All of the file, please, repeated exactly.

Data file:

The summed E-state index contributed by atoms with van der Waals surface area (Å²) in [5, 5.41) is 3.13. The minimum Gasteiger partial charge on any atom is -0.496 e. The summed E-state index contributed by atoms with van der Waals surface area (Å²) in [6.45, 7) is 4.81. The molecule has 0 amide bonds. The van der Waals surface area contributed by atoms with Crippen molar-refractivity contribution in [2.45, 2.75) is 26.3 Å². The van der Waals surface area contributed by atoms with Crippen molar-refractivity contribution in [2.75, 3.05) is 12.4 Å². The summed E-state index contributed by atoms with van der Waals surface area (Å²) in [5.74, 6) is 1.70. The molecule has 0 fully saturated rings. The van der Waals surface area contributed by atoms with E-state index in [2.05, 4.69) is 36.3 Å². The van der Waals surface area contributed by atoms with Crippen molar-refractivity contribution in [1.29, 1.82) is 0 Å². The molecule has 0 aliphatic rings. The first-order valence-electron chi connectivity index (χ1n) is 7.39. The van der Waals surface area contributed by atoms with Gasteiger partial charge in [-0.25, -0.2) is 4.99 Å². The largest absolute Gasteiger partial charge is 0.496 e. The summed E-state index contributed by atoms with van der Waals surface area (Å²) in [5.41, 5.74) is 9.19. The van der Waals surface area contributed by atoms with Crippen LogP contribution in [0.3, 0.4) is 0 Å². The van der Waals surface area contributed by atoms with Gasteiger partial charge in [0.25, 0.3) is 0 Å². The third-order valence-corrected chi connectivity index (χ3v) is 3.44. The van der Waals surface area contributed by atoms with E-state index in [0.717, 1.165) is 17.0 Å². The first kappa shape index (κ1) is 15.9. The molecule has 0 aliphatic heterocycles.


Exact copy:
The summed E-state index contributed by atoms with van der Waals surface area (Å²) in [5, 5.41) is 3.13. The minimum Gasteiger partial charge on any atom is -0.496 e. The summed E-state index contributed by atoms with van der Waals surface area (Å²) in [6.45, 7) is 4.81. The molecule has 0 amide bonds. The van der Waals surface area contributed by atoms with Crippen molar-refractivity contribution in [2.45, 2.75) is 26.3 Å². The van der Waals surface area contributed by atoms with Crippen molar-refractivity contribution in [2.75, 3.05) is 12.4 Å². The summed E-state index contributed by atoms with van der Waals surface area (Å²) in [5.74, 6) is 1.70. The molecule has 0 fully saturated rings. The van der Waals surface area contributed by atoms with E-state index in [2.05, 4.69) is 36.3 Å². The van der Waals surface area contributed by atoms with Crippen molar-refractivity contribution in [1.29, 1.82) is 0 Å². The molecule has 0 aliphatic rings. The first-order valence-electron chi connectivity index (χ1n) is 7.39. The van der Waals surface area contributed by atoms with Gasteiger partial charge in [-0.25, -0.2) is 4.99 Å². The largest absolute Gasteiger partial charge is 0.496 e. The summed E-state index contributed by atoms with van der Waals surface area (Å²) in [5.41, 5.74) is 9.19. The van der Waals surface area contributed by atoms with Crippen LogP contribution in [0.3, 0.4) is 0 Å². The van der Waals surface area contributed by atoms with Gasteiger partial charge in [0.25, 0.3) is 0 Å². The third-order valence-corrected chi connectivity index (χ3v) is 3.44. The van der Waals surface area contributed by atoms with E-state index in [0.717, 1.165) is 17.0 Å². The first kappa shape index (κ1) is 15.9. The molecule has 0 aliphatic heterocycles.